Yahoo: Players asked to kick A-Rod out of MLBPA

Via Jeff Passan & Tim Brown: Members of the players’ association sought to kick Alex Rodriguez out of the union, but were told it is not legally possible. Players felt betrayed after A-Rod sued the union as part of the suit he filed in an effort to get an injunction against his record 162-game suspension.

“It’s beyond disappointment,” said one unnamed player. “What brought it beyond disappointment was the fact he’s suing the union. Guys understand people make bad decisions, they lie when they’re embarrassed or trying to avoid punishment. Those are human qualities. Guys understand. But what made guys incensed is he would bring a suit against the union.”

A-Rod’s suit says the union and late chief Michael Weiner “completely abdicated its responsibility” to defend him during the appeals process. From what I understand he had to sue both MLB and MLBPA to have a chance in a federal case; leaving the union out of the suit wouldn’t have worked. Ironically, trying to kick A-Rod out of the union may strengthen his case.

A-Rod speaks for first time since suspension, says it “could be a big favor” from MLB

(Elsa/Getty)
(Elsa/Getty)

For the first time since his record 162-game suspension was handed down, Alex Rodriguez spoke publicly on Wednesday. He spoke with the media in Spanish at the opening of his Alex Rodriguez Energy Fitness Center in Mexico City and sounded like someone who is starting to accept the reality of his situation. Here’s are the quotes, courtesy of Josh Egerman:

“I think that the year 2014 could be a big favor that [Major League Baseball has] done for me because I’ve been playing for 20 years without a timeout,” he said. “I think 2014 is a good year to rest mentally and physically and prepare for the future and begin a new chapter in my life.”

“I have three years left on my contract starting in 2015 and I hope to play very well and finish my career in New York,” he said

“[To] tell the truth, it’s a very sad situation and we hope to get this out of every newspaper and start concentrating on all the good things that MLB is doing and the great things that young ballplayers are doing and move forward,” he said.

A-Rod did not mention performance-enhancing drugs at all, but he did say he has received support “not just from my Yankees teammates, but also players from other teams, retired players, Hall of Fame players and lots of good people, owners of other teams.”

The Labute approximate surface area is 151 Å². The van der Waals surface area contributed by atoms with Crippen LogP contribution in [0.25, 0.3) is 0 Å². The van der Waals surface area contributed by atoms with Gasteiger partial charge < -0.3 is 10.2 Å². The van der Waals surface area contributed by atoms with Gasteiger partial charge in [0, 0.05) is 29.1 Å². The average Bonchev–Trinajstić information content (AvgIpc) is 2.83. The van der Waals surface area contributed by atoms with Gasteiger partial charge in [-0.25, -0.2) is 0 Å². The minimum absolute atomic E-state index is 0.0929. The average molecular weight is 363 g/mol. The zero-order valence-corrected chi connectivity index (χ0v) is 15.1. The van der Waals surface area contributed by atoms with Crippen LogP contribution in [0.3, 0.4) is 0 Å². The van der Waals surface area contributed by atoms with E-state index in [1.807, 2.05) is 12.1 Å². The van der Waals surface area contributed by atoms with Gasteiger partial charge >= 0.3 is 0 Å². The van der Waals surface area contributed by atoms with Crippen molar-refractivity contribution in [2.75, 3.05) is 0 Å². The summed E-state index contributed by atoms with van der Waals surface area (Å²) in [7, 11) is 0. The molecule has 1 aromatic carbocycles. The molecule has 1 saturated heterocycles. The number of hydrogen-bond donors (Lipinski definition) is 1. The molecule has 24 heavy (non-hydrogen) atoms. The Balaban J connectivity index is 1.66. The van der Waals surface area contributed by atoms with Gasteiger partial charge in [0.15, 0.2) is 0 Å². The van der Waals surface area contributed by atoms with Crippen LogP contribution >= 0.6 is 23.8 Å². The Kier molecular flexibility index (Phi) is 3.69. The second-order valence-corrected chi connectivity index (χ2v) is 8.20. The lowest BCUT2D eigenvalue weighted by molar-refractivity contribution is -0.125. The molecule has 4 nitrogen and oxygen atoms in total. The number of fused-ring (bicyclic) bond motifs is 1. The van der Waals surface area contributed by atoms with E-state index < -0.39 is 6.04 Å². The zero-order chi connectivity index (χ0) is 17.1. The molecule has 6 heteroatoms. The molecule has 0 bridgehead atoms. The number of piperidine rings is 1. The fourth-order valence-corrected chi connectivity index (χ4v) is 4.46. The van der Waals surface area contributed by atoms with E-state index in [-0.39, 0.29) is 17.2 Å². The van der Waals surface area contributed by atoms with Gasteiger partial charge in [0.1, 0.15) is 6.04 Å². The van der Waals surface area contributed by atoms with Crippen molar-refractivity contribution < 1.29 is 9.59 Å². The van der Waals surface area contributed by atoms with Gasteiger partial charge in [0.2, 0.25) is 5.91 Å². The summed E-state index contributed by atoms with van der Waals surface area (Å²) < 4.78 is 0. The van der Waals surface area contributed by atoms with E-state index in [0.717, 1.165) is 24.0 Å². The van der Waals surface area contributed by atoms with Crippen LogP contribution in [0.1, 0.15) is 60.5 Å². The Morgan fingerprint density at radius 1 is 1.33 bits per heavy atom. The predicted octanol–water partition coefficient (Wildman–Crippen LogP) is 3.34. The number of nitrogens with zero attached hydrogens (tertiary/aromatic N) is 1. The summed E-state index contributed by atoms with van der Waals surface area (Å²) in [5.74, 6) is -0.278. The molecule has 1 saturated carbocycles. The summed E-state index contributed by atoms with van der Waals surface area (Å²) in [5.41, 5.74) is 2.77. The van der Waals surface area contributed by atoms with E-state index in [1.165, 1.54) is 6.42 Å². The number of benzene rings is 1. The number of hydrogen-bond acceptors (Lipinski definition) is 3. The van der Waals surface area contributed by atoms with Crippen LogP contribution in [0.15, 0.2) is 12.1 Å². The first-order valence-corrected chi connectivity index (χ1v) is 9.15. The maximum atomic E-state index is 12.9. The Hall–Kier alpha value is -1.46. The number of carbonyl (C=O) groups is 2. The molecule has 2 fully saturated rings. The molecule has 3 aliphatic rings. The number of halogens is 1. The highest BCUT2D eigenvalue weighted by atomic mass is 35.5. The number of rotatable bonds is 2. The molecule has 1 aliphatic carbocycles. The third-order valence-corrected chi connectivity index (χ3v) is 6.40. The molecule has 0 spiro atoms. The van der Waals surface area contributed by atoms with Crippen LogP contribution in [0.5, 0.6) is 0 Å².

Does this mean A-Rod and his legal team will drop their various lawsuits? I don’t know. I can’t imagine it helps his case that he came out and said he’s looking forward to taking a year off. I also wonder if he simply got some bad advice from his lawyers. Maybe he wasn’t fully behind pushing the case to federal court but took the word of the people he hired. Either way, it sounds like Alex is starting to understand how unlikely getting the suspension overturned is.

Update: Through his spokesman, A-Rod said he will continue to fight the suspension in federal court. “This process has been taxing both mentally and physically throughout the past eight months,” said Ron Berkowitz said in a statement. “Alex will abide by the rulings of the federal judge — whatever he decides — and get ready for 2015 should the judge rule against him. He will continue to move forward with his complaint which will help all players against this unfair system.”

Hal discusses A-Rod for first time since suspension

(Mike Stobe/Getty)
(Mike Stobe/Getty)

It has been four pretty chaotic days since Alex Rodriguez‘s record 162-game suspension was announced. Alex is suing pretty much everyone and doing his best to burn every last bridge. It’s exhausting to follow, really.

Aside from a generic statement issued following the announcement of the suspension, the Yankees have not publicly discussed the matter. At least not until Wednesday. At the quarterly owners’ meetings in Arizona, Hal Steinbrenner commented on A-Rod and his status with the team following the suspension. As you might expect, he didn’t say anything too juicy. From Ken Davidoff:

“He’s a great player,” Steinbrenner said in the Yankees’ managing general partner’s first public comments since independent arbitrator Fredric Horowitz reduced Rodriguez’s suspension from 211 games to 162 games. “I have not thought about 2015, nor am I going to right now. My focus has to be right now. But when he’s on and when he’s healthy, he’s obviously an asset. We’ll see what happens.”

“Those of you that know me, I’m pretty objective in my thinking. This is business. I’m just focusing on the team, a player. Is the player an asset to the club or not? That’s about as far as I look. I don’t get personal … When Alex Rodriguez is healthy and himself, I think most objective baseball people would say he could be an asset to a club.”

Hal didn’t exactly say they would welcome A-Rod back following the suspension but he didn’t completely take it off the table either. I don’t expect them to bring Rodriguez back in 2015 — I do think they’ll release him at some point, but what do I know — but there’s no reason for Steinbrenner to come out and announce their plans now. Especially not with lawsuits pending and all that. There’s nothing to gain.

One thing Hal did acknowledge was talking to MLB about a way to keep A-Rod away from the team during the Spring Training, or at least the intent to the talk to MLB. “We haven’t even talked about it,” he said. “Cross that bridge when we come to it kind of thing. We’re going to reach out to [Major League Baseball], get their advice obviously, but haven’t even addressed it.”

The whole Spring Training thing is fascinating to me. I want to see how they’ll keep him away or how the team will treat him during camp if there’s no way to stop him from showing up in Tampa. Either way, I don’t think it’ll be easy or pretty. None of this has been.